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GENOLA v. BARNETT

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District Court of Appeal, First District, Division 2, California.

GENOLA v. BARNETT et ux.*

Civ. 10967

Decided: February 27, 1939

Ingemar E. Hoberg and George J. Zech, both of San Francisco, for appellant. Hadsell, Sweet, Ingalls & Lamb, of San Francisco, for respondents.

Plaintiff sued for personal injuries, and at the close of her case the trial court granted defendants a nonsuit. The appeal raises the question of the sufficiency of the evidence to sustain the court's conclusion that the plaintiff was guilty of contributory negligence as a matter of law.

At the time of the unfortunate accident plaintiff was an elderly woman residing at an apartment house numbered 1808 Pacific avenue. She left her place of abode at about 6 o'clock p.m. of February 3, 1938, intending to cross the street to enter a grocery store. She walked a few feet westerly from the door of the apartment house, stopped at the curb to look in both directions for traffic, and then proceeded about eight feet into the street passing an automobile parked at the curb, and again stopped and looked to her left. Two eye-witnesses looking from across the street saw her then take a step backwards, and then she was hidden from their vision by defendants' automobile which was traveling westward on the avenue. The only evidence as to the point of contact is that plaintiff was struck by the right side of the front fender. She was knocked to the pavement and was found lying in a position parallel to, and eight feet distant from the curb, at the same spot where she had theretofore been seen standing. Plaintiff's witnesses all agreed that defendant Mrs. Barnett was driving at an unlawful rate of speed, that the lights on her car were lighted, and that the approach of the car could be easily seen. They also agreed that several cars were parked along both the north and south curbs, but disagreed as to their exact location. They also agreed that the car traveled in a straight line in its proper lane and did not swerve or deviate from its course until after the collision. The plaintiff wore a dark grey coat and was not seen by the operator of defendants' car until after the impact.

Giving to the plaintiff every reasonable inference which could be drawn from the facts proved, the only reasonable conclusion which any court or jury could reach is that plaintiff, after coming from behind the parked cars, saw the vehicle approaching at such a distance and at such a speed as to make it dangerous to cross in front of it. She then stepped back about a foot and stood motionless in its path until struck. She was attempting to cross the street in the middle of the block. It was her duty, of course, to yield the right of way to the vehicle. Section 562 California Vehicle Code, St.1935, p. 188. Plaintiff's evidence thus demonstrates that she stepped from a place of safety directly into the path of danger and stood there in violation of the statute which was enacted expressly to save her from such a mishap.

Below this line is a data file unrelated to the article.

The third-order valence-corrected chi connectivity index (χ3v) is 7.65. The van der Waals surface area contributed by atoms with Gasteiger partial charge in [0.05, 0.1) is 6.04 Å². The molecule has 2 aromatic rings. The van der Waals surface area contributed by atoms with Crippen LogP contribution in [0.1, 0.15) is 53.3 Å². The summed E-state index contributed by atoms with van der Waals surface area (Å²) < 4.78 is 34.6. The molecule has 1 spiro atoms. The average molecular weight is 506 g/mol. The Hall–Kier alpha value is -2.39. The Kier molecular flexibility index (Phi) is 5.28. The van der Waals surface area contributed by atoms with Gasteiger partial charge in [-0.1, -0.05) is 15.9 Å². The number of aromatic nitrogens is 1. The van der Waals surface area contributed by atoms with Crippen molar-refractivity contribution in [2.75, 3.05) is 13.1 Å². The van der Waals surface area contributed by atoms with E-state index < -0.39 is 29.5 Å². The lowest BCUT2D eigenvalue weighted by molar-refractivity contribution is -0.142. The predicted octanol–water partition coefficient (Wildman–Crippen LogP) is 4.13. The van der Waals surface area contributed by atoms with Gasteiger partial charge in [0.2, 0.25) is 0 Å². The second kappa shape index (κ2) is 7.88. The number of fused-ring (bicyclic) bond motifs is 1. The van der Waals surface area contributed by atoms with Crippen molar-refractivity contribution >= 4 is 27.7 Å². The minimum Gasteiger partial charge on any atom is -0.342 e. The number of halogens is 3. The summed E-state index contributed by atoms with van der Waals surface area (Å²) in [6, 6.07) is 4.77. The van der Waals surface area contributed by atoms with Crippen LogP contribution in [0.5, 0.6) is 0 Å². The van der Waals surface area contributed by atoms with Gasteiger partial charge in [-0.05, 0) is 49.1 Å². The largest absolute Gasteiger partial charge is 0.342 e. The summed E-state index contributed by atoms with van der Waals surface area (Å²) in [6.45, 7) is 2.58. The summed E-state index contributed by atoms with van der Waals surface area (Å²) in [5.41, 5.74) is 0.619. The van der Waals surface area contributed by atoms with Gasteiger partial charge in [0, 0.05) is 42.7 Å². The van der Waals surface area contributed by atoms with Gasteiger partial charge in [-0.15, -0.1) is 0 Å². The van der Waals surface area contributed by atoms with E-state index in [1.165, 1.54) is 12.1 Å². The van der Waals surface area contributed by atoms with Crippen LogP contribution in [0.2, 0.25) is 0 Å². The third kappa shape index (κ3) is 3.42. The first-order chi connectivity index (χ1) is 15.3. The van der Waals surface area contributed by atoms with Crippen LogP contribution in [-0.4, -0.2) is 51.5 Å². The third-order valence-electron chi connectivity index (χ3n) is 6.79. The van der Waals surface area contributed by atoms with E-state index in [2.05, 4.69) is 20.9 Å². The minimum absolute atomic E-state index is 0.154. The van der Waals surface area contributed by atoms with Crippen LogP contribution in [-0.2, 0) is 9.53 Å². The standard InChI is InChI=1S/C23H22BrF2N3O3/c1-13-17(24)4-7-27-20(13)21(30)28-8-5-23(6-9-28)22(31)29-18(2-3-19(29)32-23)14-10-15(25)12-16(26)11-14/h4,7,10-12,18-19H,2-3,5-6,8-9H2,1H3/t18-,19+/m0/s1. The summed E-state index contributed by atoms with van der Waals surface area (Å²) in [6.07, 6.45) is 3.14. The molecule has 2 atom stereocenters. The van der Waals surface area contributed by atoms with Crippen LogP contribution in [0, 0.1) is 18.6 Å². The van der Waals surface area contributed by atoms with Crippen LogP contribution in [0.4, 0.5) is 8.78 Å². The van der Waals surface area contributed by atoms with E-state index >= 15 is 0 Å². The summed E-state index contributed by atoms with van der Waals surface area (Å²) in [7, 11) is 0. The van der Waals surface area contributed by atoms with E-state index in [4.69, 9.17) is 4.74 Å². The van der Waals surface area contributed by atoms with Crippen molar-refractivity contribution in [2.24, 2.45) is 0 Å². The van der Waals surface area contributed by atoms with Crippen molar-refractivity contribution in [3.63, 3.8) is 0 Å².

The facts of the case bring it within the settled rule found in Chase v. Thomas, 7 Cal.App.2d 440, 443, 46 P.2d 200; Gibb v. Cleave, 12 Cal.App.2d 468, 471, 55 P.2d 938; Meincke v. Oakland Garage, 11 Cal.2d 255, 258, 79 P.2d 91; Gaston v. Hisashi Tsuruda, 5 Cal.App.2d 639, 643, 43 P.2d 355, and similar authorities. There is no escape from the conclusion that plaintiff failed to yield the right of way, but she now argues that the statute is not applicable because the defendants were at fault in exceeding the speed limit. The argument might be good if we were testing the negligence of defendants, but this we have assumed, though it must be patent that the speed of the car was not a proximate or any cause of the collision. But, in reference to the question of plaintiff's contributory negligence, the statute is a plain and simple statement of a rule of reasonable conduct to be observed by pedestrians under these circumstances, and it is a rule made for their benefit and protection. To this subject we may quote from the recent decision in Meincke v. Oakland Garage, supra, as follows: “Where the negligence of the plaintiff consists in the violation of a statute or ordinance designed to prevent casualties of the very sort which follows, he must be held as a person of ordinary prudence to have foreseen that the violation of the law enacted to avoid the happening of such a casualty might reasonably result in the casualty's occurrence. To hold otherwise would be to largely nullify laws which are adopted for the safeguarding of the public from types of injury which are of such frequent recurrence as to lead legislative bodies to adopt regulatory measures to prevent them.” [11 Cal.2d 255, 79 P.2d 93.]

Plaintiff suggests that if the cause had been left with the jury she might have had the benefit of the last clear chance doctrine. There is no room for the application of this doctrine upon the evidence presented here. Ramsperger v. Los Angeles M.C. Co., 4 Cal.App.2d 673, 675, 41 P.2d 562; Palmer v. Tschudy, 191 Cal. 696, 700, 218 P. 36; Meincke v. Oakland Garage, supra.

The judgment is affirmed.

NOURSE, Presiding Justice.

We concur: STURTEVANT, J.; SPENCE, J.

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